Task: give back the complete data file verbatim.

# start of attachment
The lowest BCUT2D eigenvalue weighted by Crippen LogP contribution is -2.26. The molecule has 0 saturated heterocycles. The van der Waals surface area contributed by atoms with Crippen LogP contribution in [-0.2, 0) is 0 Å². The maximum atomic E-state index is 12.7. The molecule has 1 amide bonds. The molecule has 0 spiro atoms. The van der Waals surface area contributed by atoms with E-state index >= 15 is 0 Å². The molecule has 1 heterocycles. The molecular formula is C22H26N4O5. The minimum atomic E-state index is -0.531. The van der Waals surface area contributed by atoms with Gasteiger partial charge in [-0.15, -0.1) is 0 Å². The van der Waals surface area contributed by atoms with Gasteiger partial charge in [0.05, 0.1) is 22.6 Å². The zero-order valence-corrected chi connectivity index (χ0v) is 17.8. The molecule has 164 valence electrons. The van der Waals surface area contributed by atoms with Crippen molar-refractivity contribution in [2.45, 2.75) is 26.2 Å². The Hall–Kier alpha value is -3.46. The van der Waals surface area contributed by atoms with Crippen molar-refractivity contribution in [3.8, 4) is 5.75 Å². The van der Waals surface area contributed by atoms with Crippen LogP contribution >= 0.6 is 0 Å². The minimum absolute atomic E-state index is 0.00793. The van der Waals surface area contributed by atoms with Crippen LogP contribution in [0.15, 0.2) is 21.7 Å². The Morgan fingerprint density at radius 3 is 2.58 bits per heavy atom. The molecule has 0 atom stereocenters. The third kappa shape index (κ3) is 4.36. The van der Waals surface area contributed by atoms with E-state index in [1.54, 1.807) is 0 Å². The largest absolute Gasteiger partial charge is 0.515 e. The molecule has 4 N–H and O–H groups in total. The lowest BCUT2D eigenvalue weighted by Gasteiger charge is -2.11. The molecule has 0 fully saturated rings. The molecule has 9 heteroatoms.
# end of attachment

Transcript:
The lowest BCUT2D eigenvalue weighted by Crippen LogP contribution is -2.26. The molecule has 0 saturated heterocycles. The van der Waals surface area contributed by atoms with Crippen LogP contribution in [-0.2, 0) is 0 Å². The maximum atomic E-state index is 12.7. The molecule has 1 amide bonds. The molecule has 0 spiro atoms. The van der Waals surface area contributed by atoms with E-state index >= 15 is 0 Å². The molecule has 1 heterocycles. The molecular formula is C22H26N4O5. The minimum atomic E-state index is -0.531. The van der Waals surface area contributed by atoms with Gasteiger partial charge in [-0.15, -0.1) is 0 Å². The van der Waals surface area contributed by atoms with Gasteiger partial charge in [0.05, 0.1) is 22.6 Å². The zero-order valence-corrected chi connectivity index (χ0v) is 17.8. The molecule has 164 valence electrons. The van der Waals surface area contributed by atoms with Crippen molar-refractivity contribution in [2.45, 2.75) is 26.2 Å². The Hall–Kier alpha value is -3.46. The van der Waals surface area contributed by atoms with Crippen molar-refractivity contribution in [3.8, 4) is 5.75 Å². The van der Waals surface area contributed by atoms with Crippen LogP contribution >= 0.6 is 0 Å². The minimum absolute atomic E-state index is 0.00793. The van der Waals surface area contributed by atoms with Crippen LogP contribution in [0.15, 0.2) is 21.7 Å². The Morgan fingerprint density at radius 3 is 2.58 bits per heavy atom. The molecule has 0 atom stereocenters. The third kappa shape index (κ3) is 4.36. The van der Waals surface area contributed by atoms with E-state index in [1.54, 1.807) is 0 Å². The largest absolute Gasteiger partial charge is 0.515 e. The molecule has 4 N–H and O–H groups in total. The lowest BCUT2D eigenvalue weighted by Gasteiger charge is -2.11. The molecule has 0 fully saturated rings. The molecule has 9 heteroatoms.